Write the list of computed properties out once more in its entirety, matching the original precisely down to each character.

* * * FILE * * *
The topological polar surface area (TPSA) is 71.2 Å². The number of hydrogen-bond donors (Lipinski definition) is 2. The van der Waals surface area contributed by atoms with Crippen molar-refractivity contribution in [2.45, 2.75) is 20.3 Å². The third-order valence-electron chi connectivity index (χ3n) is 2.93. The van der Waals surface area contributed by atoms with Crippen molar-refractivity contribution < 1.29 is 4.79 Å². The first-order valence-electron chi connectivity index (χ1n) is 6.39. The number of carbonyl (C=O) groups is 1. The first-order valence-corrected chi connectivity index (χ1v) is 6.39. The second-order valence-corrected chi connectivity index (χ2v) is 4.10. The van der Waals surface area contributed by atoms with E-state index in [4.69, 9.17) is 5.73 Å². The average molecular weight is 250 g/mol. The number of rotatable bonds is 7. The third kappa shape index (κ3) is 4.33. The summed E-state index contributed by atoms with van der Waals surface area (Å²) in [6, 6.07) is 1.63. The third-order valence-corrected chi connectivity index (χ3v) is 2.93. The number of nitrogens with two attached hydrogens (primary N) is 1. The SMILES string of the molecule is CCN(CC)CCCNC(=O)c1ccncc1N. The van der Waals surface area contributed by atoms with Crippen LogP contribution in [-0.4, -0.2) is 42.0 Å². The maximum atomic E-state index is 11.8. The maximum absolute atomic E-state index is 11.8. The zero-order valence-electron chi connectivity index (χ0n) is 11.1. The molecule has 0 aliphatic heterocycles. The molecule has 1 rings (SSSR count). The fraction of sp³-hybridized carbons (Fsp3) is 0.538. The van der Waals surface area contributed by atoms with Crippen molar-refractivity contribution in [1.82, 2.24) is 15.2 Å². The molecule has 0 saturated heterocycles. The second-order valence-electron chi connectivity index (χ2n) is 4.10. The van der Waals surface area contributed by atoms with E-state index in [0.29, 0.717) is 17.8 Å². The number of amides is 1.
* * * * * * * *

The topological polar surface area (TPSA) is 71.2 Å². The number of hydrogen-bond donors (Lipinski definition) is 2. The van der Waals surface area contributed by atoms with Crippen molar-refractivity contribution in [2.45, 2.75) is 20.3 Å². The third-order valence-electron chi connectivity index (χ3n) is 2.93. The van der Waals surface area contributed by atoms with Crippen molar-refractivity contribution < 1.29 is 4.79 Å². The first-order valence-electron chi connectivity index (χ1n) is 6.39. The number of carbonyl (C=O) groups is 1. The first-order valence-corrected chi connectivity index (χ1v) is 6.39. The second-order valence-corrected chi connectivity index (χ2v) is 4.10. The van der Waals surface area contributed by atoms with E-state index in [4.69, 9.17) is 5.73 Å². The average molecular weight is 250 g/mol. The number of rotatable bonds is 7. The third kappa shape index (κ3) is 4.33. The summed E-state index contributed by atoms with van der Waals surface area (Å²) in [6, 6.07) is 1.63. The third-order valence-corrected chi connectivity index (χ3v) is 2.93. The number of nitrogens with two attached hydrogens (primary N) is 1. The SMILES string of the molecule is CCN(CC)CCCNC(=O)c1ccncc1N. The van der Waals surface area contributed by atoms with Crippen LogP contribution in [-0.4, -0.2) is 42.0 Å². The maximum atomic E-state index is 11.8. The maximum absolute atomic E-state index is 11.8. The zero-order valence-electron chi connectivity index (χ0n) is 11.1. The molecule has 0 aliphatic heterocycles. The molecule has 1 rings (SSSR count). The fraction of sp³-hybridized carbons (Fsp3) is 0.538. The van der Waals surface area contributed by atoms with Crippen molar-refractivity contribution in [1.82, 2.24) is 15.2 Å². The molecule has 0 saturated heterocycles. The second-order valence-electron chi connectivity index (χ2n) is 4.10. The van der Waals surface area contributed by atoms with E-state index in [0.29, 0.717) is 17.8 Å². The number of amides is 1.